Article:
- From the options, select Drive.
- Inside the Drive, you will see a drop-down option titled ‘My Drive’ at the top left. It is the second item in the second row on the page, from the left.
- From the ‘My Drive’ option select Google Sheets.
- A new spreadsheet will be created and it will have the names ‘Untitled Spreadsheet’ at the top.
- Double click on the name and type in any name you want, then click ‘Enter’.
- Now go to the first row in the first column and title it “Walker’s Name.”
- Title the second and third columns “Amount Raised” and “Organization”, respectively.
- Go to the third column, place your cursor in the first row, and double click in the box.
- A drop-down list will present and from it choose the “Data Validation” command.
- The Cell Range should display for you, and should be Sheet1!C: C. (The sheet number might be different.)
- The “Criteria” should be “Items” from a “List.”
- Select “Enter List Items” and enter the names of the sponsors (i.e., organizations).
- Return to your spreadsheet and enter three different walkers and three different amounts, and choose their organizations.
- Reopen the third column’s “Data Validation” and enter “Help Text” that says: “Choose the walker’s organization” and then return to the spreadsheet where you can enter the fourth walker and choose the organization and see how the help text helps prompt you.
- Enter a fifth walker and for the organization type “Pancake House”; note that it lets you do this.
- Reopen the third column’s “Data Validation” and unselect “Allow Invalid Data, But Show Warning.”
- Return to your spreadsheet and add a sixth walker. Specify an “Organization Type” of “Pancake House”; now it will not let you because you have been prohibited from entering invalid data. This will let spreadsheet users sort by organization more accurately.
- The spreadsheet is automatically saved with each change and you can exit the window once you are done with the process.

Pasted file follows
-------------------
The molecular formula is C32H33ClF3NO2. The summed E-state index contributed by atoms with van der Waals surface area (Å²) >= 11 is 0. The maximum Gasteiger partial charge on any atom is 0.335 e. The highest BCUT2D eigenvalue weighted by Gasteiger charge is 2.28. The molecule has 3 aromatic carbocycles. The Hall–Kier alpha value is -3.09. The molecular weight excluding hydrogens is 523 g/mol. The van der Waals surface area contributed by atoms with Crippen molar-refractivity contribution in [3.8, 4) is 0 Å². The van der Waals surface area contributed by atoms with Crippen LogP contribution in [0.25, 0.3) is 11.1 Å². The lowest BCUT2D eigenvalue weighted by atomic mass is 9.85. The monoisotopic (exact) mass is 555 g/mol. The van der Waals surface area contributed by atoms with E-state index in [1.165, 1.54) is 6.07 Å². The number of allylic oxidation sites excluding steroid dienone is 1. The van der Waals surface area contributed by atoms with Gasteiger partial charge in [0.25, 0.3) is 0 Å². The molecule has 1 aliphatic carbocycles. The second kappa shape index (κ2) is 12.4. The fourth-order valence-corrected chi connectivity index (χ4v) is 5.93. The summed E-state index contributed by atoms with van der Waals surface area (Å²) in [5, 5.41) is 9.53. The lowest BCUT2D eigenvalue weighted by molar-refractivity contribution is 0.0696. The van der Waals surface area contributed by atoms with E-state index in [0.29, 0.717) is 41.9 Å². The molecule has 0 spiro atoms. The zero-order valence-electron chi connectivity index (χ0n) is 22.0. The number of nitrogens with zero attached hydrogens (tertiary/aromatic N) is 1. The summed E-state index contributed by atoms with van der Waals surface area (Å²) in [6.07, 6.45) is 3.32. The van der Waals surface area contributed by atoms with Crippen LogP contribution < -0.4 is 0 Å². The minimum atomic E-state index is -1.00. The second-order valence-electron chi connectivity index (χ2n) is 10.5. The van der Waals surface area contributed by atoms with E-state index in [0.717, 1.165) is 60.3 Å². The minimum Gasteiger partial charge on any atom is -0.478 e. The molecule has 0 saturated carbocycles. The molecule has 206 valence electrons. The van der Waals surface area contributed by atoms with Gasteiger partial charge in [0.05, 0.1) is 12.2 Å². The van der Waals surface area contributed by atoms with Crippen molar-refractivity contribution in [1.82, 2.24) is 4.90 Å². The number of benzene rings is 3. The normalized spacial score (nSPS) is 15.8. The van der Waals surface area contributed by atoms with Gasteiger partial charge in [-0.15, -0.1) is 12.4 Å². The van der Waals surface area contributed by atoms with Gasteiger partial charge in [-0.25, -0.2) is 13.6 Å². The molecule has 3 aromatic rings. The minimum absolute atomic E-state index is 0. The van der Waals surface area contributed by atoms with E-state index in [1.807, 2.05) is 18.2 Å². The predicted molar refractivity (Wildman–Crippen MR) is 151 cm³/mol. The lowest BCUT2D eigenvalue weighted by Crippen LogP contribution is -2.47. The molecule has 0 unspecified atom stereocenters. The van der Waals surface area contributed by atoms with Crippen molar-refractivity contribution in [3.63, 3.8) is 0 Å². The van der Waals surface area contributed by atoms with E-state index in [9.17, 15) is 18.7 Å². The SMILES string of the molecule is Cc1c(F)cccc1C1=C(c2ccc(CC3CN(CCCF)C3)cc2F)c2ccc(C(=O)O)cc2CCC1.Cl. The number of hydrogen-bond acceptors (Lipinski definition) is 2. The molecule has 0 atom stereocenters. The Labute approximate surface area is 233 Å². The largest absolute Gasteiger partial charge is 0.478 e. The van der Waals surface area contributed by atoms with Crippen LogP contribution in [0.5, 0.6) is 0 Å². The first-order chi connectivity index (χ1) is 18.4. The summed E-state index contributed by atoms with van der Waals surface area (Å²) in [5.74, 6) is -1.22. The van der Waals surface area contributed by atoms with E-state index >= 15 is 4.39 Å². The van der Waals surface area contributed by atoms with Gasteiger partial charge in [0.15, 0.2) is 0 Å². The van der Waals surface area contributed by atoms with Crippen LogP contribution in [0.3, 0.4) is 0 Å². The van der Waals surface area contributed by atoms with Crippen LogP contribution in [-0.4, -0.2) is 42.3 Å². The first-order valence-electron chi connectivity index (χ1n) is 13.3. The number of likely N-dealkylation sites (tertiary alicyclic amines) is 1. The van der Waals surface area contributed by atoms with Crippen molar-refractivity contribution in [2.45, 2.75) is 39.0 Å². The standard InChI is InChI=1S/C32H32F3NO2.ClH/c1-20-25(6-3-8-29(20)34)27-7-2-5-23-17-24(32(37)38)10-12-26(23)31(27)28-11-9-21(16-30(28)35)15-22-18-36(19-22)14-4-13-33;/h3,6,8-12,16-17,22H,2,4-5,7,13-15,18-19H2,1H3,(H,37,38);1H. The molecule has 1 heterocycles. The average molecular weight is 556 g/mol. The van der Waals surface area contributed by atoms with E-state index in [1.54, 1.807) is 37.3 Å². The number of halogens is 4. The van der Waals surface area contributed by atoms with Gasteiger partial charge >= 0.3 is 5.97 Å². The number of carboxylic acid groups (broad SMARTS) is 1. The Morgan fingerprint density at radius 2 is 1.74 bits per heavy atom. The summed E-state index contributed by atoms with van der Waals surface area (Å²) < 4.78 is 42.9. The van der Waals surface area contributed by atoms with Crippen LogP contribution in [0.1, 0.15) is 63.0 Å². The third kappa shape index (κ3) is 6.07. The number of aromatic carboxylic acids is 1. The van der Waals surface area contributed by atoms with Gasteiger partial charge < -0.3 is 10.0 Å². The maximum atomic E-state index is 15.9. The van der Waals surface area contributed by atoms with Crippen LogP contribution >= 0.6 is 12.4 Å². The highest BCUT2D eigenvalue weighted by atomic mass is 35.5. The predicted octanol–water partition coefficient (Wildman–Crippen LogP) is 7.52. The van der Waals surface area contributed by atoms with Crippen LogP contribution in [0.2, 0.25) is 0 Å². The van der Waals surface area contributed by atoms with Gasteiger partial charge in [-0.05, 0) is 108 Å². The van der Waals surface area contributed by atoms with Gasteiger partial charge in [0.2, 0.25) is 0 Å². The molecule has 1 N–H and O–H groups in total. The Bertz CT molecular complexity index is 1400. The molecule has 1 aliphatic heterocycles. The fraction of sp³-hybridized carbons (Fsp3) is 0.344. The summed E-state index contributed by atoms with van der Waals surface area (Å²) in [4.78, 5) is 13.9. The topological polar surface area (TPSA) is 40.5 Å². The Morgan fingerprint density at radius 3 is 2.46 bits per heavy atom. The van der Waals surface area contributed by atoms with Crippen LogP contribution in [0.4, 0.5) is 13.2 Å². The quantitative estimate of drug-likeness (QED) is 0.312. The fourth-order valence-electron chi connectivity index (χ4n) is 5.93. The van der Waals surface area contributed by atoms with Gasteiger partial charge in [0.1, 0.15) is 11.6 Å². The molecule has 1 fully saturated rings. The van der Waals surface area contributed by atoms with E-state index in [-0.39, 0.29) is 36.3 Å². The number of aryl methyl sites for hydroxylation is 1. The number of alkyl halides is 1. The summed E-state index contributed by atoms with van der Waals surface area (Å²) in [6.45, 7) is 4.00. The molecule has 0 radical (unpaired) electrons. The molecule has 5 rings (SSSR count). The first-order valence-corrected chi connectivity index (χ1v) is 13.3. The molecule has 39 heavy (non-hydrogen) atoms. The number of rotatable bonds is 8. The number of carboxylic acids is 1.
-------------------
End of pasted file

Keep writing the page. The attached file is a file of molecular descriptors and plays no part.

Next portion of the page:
Justify how your revisions improve the instructions based on your findings from the usability test
The changes implemented on the page were arrived at after it became clear that various elements of clarity had been disregarded in the first design. When creating a guide for a technical product, it is imperative that the creator ensures that individuals who have no prior experience with the product can use it to accomplish desired tasks (Gabrielle & Kellerman, 2014; Kumar, 2014; Namita, 2012; Anbuvelan, 2007, Lil 2005; Gallager, 2008).
It is for this reason that the first six items in the revised guide are tailored to help novices access the software. The 11th item in the revised guide provides a detail that had been omitted in the original manual, and without which the user could not proceed to the next step.
Accessing the “Data validation” command was an important part of the guide and it was necessary that the user was explicitly shown how to access it.
Anbuvelan, K. (2007). Principles of Management. New York, USA: Firewall Media.
Gabrielle, K., & Kellerman, E. (2014). Communication Strategies: Psycholinguistic and Sociolinguistic Perspectives. Abingdon, England: Routledge.
Gallager, R. (2008). Principles of Digital Communication. Cambridge, UK: Cambridge University Press.
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Kumar, A. (2014). A textbook of security. Mumbai, India: Goyal Brothers Prakashan.
Lil, R. (2005). Technical Communication. Ontario, Canada: Thomson/Nelson.
Namita, K. (2012). Industrial Economics and Telecommunication Regulations. Mumbai, India: PHI Learning Pvt. Ltd.